Housing in Tokyo is provided in a few select facilities, all of which have air conditioning and provide access to a kitchen, laundry facilities and the internet. Basic furnishings, linens, dishes and kitchen utensils are provided. Each housing facility is within a short walk of restaurants, cafes, grocery stores and shops, and in general, the commute to campus is approximately 50 minutes by public transportation. By living in a different area of the city, students have the opportunity to experience life both in and beyond central Tokyo.

Homestays with Japanese families are available for selected students, with priority given to those with prior study of the Japanese language who are interested in complete linguistic and cultural immersion. Homestays are generally located one-to-two hours from TUJ by public transportation.

Students also have the option of finding their own housing in Tokyo.



Since TUJ conducts a regular semester during the summer for its bilingual degree-seeking students, participants in the summer programs are able to take part in the academic and extracurricular life of the university and will find ample opportunity for cross-cultural interaction and social integration with TUJ’s Japanese student body.

Student Organizations

Since many of TUJ students are Japanese, becoming involved in campus life provides an excellent way to make Japanese friends outside the classroom. Baseball, Soccer, Anime, Film, Videogame, and Mixed Martial Arts are just a few of the many student clubs at TUJ. Students may also become involved in planning events, such as club-based dances and parties, and participate in university festivals. Students often socialize in the Student Activities Center, where the student government and a student lounge are located.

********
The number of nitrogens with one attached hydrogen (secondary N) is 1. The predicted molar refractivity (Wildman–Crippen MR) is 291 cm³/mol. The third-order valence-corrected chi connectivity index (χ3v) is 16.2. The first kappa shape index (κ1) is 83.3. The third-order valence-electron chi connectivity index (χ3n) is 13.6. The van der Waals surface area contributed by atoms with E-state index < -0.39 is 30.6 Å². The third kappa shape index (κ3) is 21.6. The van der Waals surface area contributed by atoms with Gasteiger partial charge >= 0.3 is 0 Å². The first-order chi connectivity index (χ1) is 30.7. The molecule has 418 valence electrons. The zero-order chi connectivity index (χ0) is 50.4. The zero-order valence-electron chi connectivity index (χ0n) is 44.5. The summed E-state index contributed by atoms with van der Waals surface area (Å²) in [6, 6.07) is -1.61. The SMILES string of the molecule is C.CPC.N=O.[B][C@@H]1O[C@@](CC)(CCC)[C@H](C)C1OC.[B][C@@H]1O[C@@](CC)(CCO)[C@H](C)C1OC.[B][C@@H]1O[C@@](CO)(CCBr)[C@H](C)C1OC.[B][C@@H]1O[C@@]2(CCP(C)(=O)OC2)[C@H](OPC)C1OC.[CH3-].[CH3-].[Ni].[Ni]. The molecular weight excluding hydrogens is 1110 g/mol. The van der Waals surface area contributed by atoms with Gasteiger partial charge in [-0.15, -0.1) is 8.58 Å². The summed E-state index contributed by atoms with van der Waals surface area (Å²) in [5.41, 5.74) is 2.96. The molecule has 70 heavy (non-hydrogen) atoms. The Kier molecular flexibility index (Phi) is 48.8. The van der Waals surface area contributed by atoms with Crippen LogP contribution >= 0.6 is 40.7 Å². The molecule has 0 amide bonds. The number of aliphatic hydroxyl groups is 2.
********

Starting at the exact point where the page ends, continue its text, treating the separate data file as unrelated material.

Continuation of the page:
To enhance understanding of Japanese culture, TUJ organizes optional field trips and excursions each semester. These include outings to Japanese festivals, museums, sporting events (sumo, baseball, soccer) and the wide variety of offerings distinctive to Tokyo, one of the largest and most densely populated cities in the world. With opportunities to visit a Japanese high school, the Tsukiji fish market, onsen (hot springs), art festivals, and to experience the nightlife, students are exposed to a broad spectrum of Japanese society.

Arranged day trips and overnight or weekend outings allow students to experience the regional diversity of Japan. Students are responsible for travel, meals and lodging costs, but every effort is made to ensure that these excursions are as affordable as possible.

Cultural Activities

The Culture Exchange Program at TUJ helps to facilitate social interaction, and language and cultural exchanges between Japanese students and international students. Through the program, students have an opportunity to meet new friends and interact socially while learning about other cultures. Students are paired up on a voluntary basis, then meet regularly at TUJ to socialize and participate in culture-related activities.

TUJ also organizes special cultural workshops on traditional Japanese arts for students. Past workshops have introduced students to ikebana, calligraphy, tea ceremony, koto, archery and sake making.